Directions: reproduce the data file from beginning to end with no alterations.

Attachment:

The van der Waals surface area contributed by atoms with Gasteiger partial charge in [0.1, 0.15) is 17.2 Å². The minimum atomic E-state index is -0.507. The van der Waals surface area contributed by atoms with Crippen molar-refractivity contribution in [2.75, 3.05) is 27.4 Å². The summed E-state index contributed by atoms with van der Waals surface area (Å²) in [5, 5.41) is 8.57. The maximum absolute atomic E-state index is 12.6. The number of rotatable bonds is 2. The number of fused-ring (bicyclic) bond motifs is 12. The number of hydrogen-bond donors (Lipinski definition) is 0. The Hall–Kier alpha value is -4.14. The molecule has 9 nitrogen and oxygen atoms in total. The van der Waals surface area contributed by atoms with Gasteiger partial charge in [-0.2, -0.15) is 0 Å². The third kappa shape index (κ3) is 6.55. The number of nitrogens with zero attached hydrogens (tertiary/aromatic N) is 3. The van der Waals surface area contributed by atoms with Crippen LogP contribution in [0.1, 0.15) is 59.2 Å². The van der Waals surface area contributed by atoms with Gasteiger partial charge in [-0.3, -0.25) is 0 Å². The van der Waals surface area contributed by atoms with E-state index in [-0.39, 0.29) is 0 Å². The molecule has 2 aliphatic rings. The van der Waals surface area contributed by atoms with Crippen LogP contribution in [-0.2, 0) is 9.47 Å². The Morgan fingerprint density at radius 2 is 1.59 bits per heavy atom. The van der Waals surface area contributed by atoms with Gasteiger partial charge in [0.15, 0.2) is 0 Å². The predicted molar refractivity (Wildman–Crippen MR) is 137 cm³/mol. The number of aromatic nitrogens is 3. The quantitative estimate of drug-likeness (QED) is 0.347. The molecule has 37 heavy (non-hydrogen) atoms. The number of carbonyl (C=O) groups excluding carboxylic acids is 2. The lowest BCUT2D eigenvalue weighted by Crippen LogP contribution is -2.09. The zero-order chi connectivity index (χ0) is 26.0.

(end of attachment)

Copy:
The van der Waals surface area contributed by atoms with Gasteiger partial charge in [0.1, 0.15) is 17.2 Å². The minimum atomic E-state index is -0.507. The van der Waals surface area contributed by atoms with Crippen molar-refractivity contribution in [2.75, 3.05) is 27.4 Å². The summed E-state index contributed by atoms with van der Waals surface area (Å²) in [5, 5.41) is 8.57. The maximum absolute atomic E-state index is 12.6. The number of rotatable bonds is 2. The number of fused-ring (bicyclic) bond motifs is 12. The number of hydrogen-bond donors (Lipinski definition) is 0. The Hall–Kier alpha value is -4.14. The molecule has 9 nitrogen and oxygen atoms in total. The van der Waals surface area contributed by atoms with Gasteiger partial charge in [-0.2, -0.15) is 0 Å². The third kappa shape index (κ3) is 6.55. The number of nitrogens with zero attached hydrogens (tertiary/aromatic N) is 3. The van der Waals surface area contributed by atoms with Crippen LogP contribution in [0.1, 0.15) is 59.2 Å². The van der Waals surface area contributed by atoms with Gasteiger partial charge in [-0.3, -0.25) is 0 Å². The van der Waals surface area contributed by atoms with E-state index in [-0.39, 0.29) is 0 Å². The molecule has 2 aliphatic rings. The van der Waals surface area contributed by atoms with Crippen LogP contribution in [-0.2, 0) is 9.47 Å². The Morgan fingerprint density at radius 2 is 1.59 bits per heavy atom. The van der Waals surface area contributed by atoms with Gasteiger partial charge in [0.15, 0.2) is 0 Å². The predicted molar refractivity (Wildman–Crippen MR) is 137 cm³/mol. The number of aromatic nitrogens is 3. The quantitative estimate of drug-likeness (QED) is 0.347. The molecule has 37 heavy (non-hydrogen) atoms. The number of carbonyl (C=O) groups excluding carboxylic acids is 2. The lowest BCUT2D eigenvalue weighted by Crippen LogP contribution is -2.09. The zero-order chi connectivity index (χ0) is 26.0.